How To Pick Up a Cat like a pro

Picking up a cat sounds easy, but there’s actually a correct way to do so which ensures that cat is comfortable and will not cause injury. You may have previous experience with a situation where the cat is scrambling to get out of your arms.

There’s more to picking up a cat than walking up to one and lifting it off the ground. Bear in mind that not all cats enjoy people picking them up. They may enjoy an occasional snuggle but despise the idea of somebody holding them in their arms. Different felines enjoy people handling them in different ways. The following information in this article will give you instructions on exactly how to pick up a cat.

How To Pick Up a Cat Guide

Ensure the cat feels safe in your presence

Ensuring the cat feels at ease in your presence is vital. It can alter the entire experience for both the cat and yourself. Just as you may not enjoy a stranger touching you, cats may not either. Firstly, you should first approach it in a way so that it knows you’re coming. Surprising the cat by suddenly picking it up from behind could alarm it and make it feel in danger and uncomfortable.

Experts say that the best way to approach a cat is from either the left or right side. Coming at a cat head-on could seem like you’re trying to threaten it. Be aware: never attempt to pick up a cat off the street without first assessing its body language.

Making acquaintance

Cats will take some time to warm up to you, even your own pet cat. Send out vibes so the cat feels safe and loved. Once it knows that you’re not a threat but a friendly presence, it will be more ready for you to pick it up. Most cats will nuzzle their faces as a form of introduction, so you should attempt to do the same. Gently pat it on the head and scratch the area behind their ears and under their chins. If anything is causing alarm or stress to the cat, these gentle pats can calm it down.

Warning signs

Felines will show definite warning signs that it doesn’t want to you to pick it up. Warning signs like hissing, running away, scratching, or biting are red flags. He or she could be in a bad mood, or still feeling like you’re a stranger who could be a potential danger to them. Although it may seem at ease while you’re stroking its head, you should never try to pick up a cat that doesn’t want to you to pick it up. If the cat shows warning signs, try again later when it is more comfortable with you or in a better mood.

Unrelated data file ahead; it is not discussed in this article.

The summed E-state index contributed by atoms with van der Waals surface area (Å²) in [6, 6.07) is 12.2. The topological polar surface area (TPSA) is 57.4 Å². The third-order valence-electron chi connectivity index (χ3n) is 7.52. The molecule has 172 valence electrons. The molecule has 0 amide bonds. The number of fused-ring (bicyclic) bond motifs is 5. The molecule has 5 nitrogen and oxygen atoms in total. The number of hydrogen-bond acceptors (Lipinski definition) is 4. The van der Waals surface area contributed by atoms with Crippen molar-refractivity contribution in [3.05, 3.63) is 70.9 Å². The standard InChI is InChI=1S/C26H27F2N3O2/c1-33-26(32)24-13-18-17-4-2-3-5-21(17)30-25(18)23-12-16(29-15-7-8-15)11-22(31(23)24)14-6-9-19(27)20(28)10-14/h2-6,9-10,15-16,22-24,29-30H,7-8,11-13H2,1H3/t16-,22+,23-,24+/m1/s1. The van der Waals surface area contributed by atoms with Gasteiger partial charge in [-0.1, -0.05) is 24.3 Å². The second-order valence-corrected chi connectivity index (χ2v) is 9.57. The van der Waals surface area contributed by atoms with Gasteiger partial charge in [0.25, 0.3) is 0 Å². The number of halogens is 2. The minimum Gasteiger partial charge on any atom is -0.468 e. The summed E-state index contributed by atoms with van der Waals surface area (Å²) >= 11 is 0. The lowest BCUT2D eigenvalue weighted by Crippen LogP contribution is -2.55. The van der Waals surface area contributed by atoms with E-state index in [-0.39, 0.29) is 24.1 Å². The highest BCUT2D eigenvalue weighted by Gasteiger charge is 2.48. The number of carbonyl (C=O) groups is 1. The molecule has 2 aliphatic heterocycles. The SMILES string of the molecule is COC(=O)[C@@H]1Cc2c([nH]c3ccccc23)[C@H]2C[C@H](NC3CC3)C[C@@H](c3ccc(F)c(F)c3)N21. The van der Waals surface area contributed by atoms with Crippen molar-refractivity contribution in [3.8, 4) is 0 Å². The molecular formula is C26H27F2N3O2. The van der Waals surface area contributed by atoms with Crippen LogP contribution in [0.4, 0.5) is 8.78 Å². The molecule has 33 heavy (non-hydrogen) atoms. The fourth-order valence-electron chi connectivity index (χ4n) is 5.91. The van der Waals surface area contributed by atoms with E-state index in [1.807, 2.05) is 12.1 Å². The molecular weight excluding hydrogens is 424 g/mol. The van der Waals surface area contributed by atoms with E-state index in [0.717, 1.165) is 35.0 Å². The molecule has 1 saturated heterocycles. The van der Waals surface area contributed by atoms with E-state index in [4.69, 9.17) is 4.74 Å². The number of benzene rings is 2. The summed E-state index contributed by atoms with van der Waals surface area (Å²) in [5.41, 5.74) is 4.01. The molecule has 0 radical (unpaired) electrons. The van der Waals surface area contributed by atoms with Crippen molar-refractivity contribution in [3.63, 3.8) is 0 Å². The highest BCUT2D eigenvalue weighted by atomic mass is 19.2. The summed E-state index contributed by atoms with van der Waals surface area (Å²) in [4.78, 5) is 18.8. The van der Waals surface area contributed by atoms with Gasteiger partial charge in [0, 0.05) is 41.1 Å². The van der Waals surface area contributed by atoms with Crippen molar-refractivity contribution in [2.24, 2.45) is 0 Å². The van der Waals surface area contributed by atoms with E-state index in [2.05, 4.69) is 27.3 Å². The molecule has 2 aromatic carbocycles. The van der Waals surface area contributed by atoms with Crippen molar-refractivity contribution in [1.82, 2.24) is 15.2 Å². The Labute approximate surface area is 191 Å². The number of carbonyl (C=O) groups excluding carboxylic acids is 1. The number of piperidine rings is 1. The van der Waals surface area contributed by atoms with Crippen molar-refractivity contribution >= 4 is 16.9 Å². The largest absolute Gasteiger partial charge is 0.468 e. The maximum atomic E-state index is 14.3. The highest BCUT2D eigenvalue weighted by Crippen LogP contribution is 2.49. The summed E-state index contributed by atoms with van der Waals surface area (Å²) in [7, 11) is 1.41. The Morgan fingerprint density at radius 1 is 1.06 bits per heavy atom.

How to pick up a cat

After introducing yourself to the cat and all seems to be going well with no warning signs, the cat may be ready for you to pick it up. Slowly and gently put one of your hands on its belly, in front of its back legs. Use this hand to support the cat when you first pick it up. Take care to use your other hand to scoop up its back legs, almost like cradling it. Gently lift the cat to your chest so that most of its body is touching your body. Make sure the cat’s posture is straight, without its head and neck craning downwards.

Some cats will be comfortable with you cradling it like a baby, whereas others will put their hind legs on top of your shoulders. Now you know how to pick up a cat!

Putting the cat down

Sometimes the cat will want to be put down after a while, or you may get tired of supporting it. Don’t try to drop the cat because it may not like it, and will not entrust you with the honor of picking it up next time. Signs that he or she wants to be put down include when it starts shifting around, or meowing at you that he or she is uncomfortable. At any stage, you shouldn’t try to hold the cat against its will as this will cause it to feel increasingly in danger and uncomfortable.

Lower the cat down to ground level, and gently release your hold as all four paws touch the floor. Some cats may jump out on their own, and that’s completely fine, too. We now know how to put a cat down as well as how to pick up a cat.

Things you should avoid

One common myth is that cats enjoy people handling them by their scruffs. Many people will say that this is the way the mother cat handles her kittens, so it’s fine for people to do so too. Although mother cats can do this safely with her kittens, it requires a special touch. When cats grow to be about 3 months old, it’s too big for you to pick it up by the scruff. Doing so can cause muscle damage and excruciating pain for the cat.

You may see veterinarians hold the cat by the scruff, but they have been through special training in order to do so. Avoiding this will give you a better understanding of how to pick up a cat without injuring it.

Cat body language

Signs that the cat is feeling unhappy:

  • Tail down means the cat is feeling afraid or in jeopardy
  • Ears turning back means that it’s feeling nervous or anxious – be cautious
  • Tail rapidly moving back and forth means that it’s angry and wants to be left alone
  • Ears flat against head is a sign that the cat is feeling fearful and defensive

Taking the time to understand a cat’s body language will help you to better decipher it’s moods and needs. Now that you’ve got a better understanding of their body language, you also gain a better understanding of how to pick up a cat!

 

LEAVE A REPLY

Please enter your comment!
Please enter your name here